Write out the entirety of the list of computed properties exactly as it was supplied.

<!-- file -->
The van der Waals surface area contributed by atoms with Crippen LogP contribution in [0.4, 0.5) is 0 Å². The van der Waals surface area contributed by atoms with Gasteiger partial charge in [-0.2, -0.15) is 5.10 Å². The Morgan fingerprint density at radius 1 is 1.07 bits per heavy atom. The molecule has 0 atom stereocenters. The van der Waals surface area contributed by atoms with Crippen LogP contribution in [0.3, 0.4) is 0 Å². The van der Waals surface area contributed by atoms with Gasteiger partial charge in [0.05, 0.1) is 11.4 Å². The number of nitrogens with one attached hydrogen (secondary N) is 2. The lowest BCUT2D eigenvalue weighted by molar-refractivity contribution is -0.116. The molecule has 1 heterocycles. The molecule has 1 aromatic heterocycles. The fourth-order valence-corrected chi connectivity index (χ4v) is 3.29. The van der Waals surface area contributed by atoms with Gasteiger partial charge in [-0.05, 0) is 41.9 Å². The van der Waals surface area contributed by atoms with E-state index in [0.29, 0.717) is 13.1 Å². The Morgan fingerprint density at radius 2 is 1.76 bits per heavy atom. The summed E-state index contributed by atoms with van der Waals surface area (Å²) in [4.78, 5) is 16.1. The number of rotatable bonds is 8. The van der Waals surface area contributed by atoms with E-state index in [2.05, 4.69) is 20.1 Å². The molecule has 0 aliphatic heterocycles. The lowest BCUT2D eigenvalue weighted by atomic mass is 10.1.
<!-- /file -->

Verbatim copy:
The van der Waals surface area contributed by atoms with Crippen LogP contribution in [0.4, 0.5) is 0 Å². The van der Waals surface area contributed by atoms with Gasteiger partial charge in [-0.2, -0.15) is 5.10 Å². The Morgan fingerprint density at radius 1 is 1.07 bits per heavy atom. The molecule has 0 atom stereocenters. The van der Waals surface area contributed by atoms with Crippen LogP contribution in [0.3, 0.4) is 0 Å². The van der Waals surface area contributed by atoms with Gasteiger partial charge in [0.05, 0.1) is 11.4 Å². The number of nitrogens with one attached hydrogen (secondary N) is 2. The lowest BCUT2D eigenvalue weighted by molar-refractivity contribution is -0.116. The molecule has 1 heterocycles. The molecule has 1 aromatic heterocycles. The fourth-order valence-corrected chi connectivity index (χ4v) is 3.29. The van der Waals surface area contributed by atoms with Gasteiger partial charge in [-0.05, 0) is 41.9 Å². The van der Waals surface area contributed by atoms with E-state index in [0.29, 0.717) is 13.1 Å². The Morgan fingerprint density at radius 2 is 1.76 bits per heavy atom. The summed E-state index contributed by atoms with van der Waals surface area (Å²) in [4.78, 5) is 16.1. The number of rotatable bonds is 8. The van der Waals surface area contributed by atoms with E-state index in [2.05, 4.69) is 20.1 Å². The molecule has 0 aliphatic heterocycles. The lowest BCUT2D eigenvalue weighted by atomic mass is 10.1.